They basically stole the HTML code, images such as the arrow
(same filename) and even the colour hex codes for the orange
links! Of course, we felt we had to run a news story about
of 1997 saw Acheron gain its domain name, and become acheron.org.
The site also got considerably more space than before, meaning
that the photo gallery could make its return. I suppose
this was a big turning point for me. It was at this point
that I knew I had made a commitment to acheron, and indeed
btw, acheron used to be on lit.org, and this was the reason
the photo gallery had to take a holiday.. )
to the frames
amongst the sudden redesign fad starting with artpack.acid.org,
April 1998 saw the release of yet another new acheron.org.
This time, I had opted for a faster, frames based layout.
The site introduced quite a few new features, including
the art gallery and pack reviews (thanks to The Extremist
of Operation Rescue).
with a new design, also came a new hosting service for acheron.org.
run by some scene guys, was the new company chosen to meet
acheron's needs. The server was much faster, and shit, the
connection rocked. Many people used to complain at how slow
acheron.org used to be, and I don't blame them.
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The age of bland
July-August of 1998 Rw, the man responsible for Element
Design, approached me about the amount of bandwidth
that acheron.org was pulling per month, around 2+ gigabytes.
This quite a high number, and alarmed me considerably. I
promptly set about designing a new site which would use
minimal graphics, therefore reducing the amount of bandwidth
-- and how much money would be pumped into the hosting fees.
site that followed I was not too happy with from the outset.
To me, it looked very bland and far from what I really wanted
the site to be. At the time however, I felt that I had to
do something, otherwise the future of acheron.org might
have been at stake. And yes, the bandwidth problems ceased,
and site became even faster than before.
just wasn't good enough
A lot of people to this day still dislike the previous design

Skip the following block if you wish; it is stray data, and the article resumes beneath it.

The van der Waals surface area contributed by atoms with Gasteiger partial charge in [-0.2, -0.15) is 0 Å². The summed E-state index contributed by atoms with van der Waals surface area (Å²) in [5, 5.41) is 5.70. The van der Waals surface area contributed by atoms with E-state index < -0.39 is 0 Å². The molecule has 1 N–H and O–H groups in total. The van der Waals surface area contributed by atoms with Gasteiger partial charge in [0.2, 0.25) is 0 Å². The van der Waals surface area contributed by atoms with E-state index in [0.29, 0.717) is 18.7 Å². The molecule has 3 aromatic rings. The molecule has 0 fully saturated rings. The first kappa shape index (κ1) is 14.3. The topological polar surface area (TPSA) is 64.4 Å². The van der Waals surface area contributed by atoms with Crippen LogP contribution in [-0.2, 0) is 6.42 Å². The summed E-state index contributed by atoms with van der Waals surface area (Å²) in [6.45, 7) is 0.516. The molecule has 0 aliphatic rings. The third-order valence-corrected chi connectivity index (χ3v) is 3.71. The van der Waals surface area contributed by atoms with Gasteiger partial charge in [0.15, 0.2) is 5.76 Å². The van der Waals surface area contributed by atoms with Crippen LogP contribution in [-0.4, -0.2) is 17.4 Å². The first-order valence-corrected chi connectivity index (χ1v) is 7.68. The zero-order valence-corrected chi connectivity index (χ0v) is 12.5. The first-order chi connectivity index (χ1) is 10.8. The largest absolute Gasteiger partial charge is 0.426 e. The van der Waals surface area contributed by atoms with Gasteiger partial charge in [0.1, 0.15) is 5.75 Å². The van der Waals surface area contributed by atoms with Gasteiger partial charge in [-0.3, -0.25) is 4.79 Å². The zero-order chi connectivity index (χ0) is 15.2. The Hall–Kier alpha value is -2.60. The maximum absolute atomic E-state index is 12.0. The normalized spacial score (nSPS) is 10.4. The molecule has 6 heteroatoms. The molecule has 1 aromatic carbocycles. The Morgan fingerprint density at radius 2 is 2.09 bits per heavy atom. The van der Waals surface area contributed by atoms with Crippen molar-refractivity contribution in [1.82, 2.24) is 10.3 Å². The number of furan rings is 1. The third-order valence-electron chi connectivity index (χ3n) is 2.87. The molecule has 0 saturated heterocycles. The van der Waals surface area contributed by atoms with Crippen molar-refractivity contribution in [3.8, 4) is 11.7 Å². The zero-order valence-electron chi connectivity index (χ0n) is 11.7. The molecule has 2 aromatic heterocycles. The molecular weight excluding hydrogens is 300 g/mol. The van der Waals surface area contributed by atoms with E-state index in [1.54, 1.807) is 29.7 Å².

of acheron. In late September I formed a little mailing
list of scene buddies and we talked about what was missing
from acheron. Spot also approached me around this time,
stating that he thought acheron needed to get back to its
'scene roots'. I agreed with him. So a new design was brought
up, as well as things like a fully-fledged discussion board.
This mailing list was very productive, and gave me some
I set about redesigning the site. Immediately a black background
was chosen, as many many people to this day still comment
on the old acheron design that had the same background.
Colours appropriate to the name of the site, (which means
the river in Greece which is fabled to run to hell), utilising
reds, yellows and oranges.
new design was launched in October 1998, to a very favorable
reception. I think I had finally designed a site which had
an easy navigation system, looked pretty cool and had the
things that the scene wanted. The discussion board came
online one month later, and I haven't looked back since.
The awards thing
Awards 98 was supposed to be a great event, with a democratic
voting process so that the entire scene would be able to
contribute. How wrong I was, and the few that actually supported
the whole thing: Cthulu, etc..
some people cheated the system, a doubt remained as to whether
any of the final results would be real or be tampered with.
Therefore, it would be rather foolish of me to continue
with such an exercise, and would be unfair to the winning
or losing artists in the long run.
The future of acheron.org
Acheron will continue to serve the underground art scene
in the future. In 1999, we will try to make acheron an even
better place to find out what's happening in the scene,
to find the latest packs, view some great art, and above
all, have some fun.
also like to thank the people who also work in the background
to keep acheron afloat, namely the staff writers and those
who have contributed over the years. Spot I would like to
thank a lot, as he has written quite a few articles and
presided over a number of interviews that I myself could
not have done. Inazone, for being the cool voice of the
moment. Exocet, for converting those damned packs. Creator
for looking after a few Blender Kombat events. Pariah, Meatpod,
Crowe, and all the others who have given something back
to the scene.
Mongi. Without Mongi, hirez.org, Mr. Eh's first dream, would
not be online today. Now the sister site to acheron, I'm
sure hirez.org will service the hirez scene with as much
determined effort and attention to detail as acheron has
serviced the art scene. I'm sure the scene wants to see
been a great two years..
Topic this month:
What do you guys think of acheron.org? Has it been a help
to the scene over the years or a hindrance? What are your
highlights of the site, or how has it helped you or your
(General Art Discussion)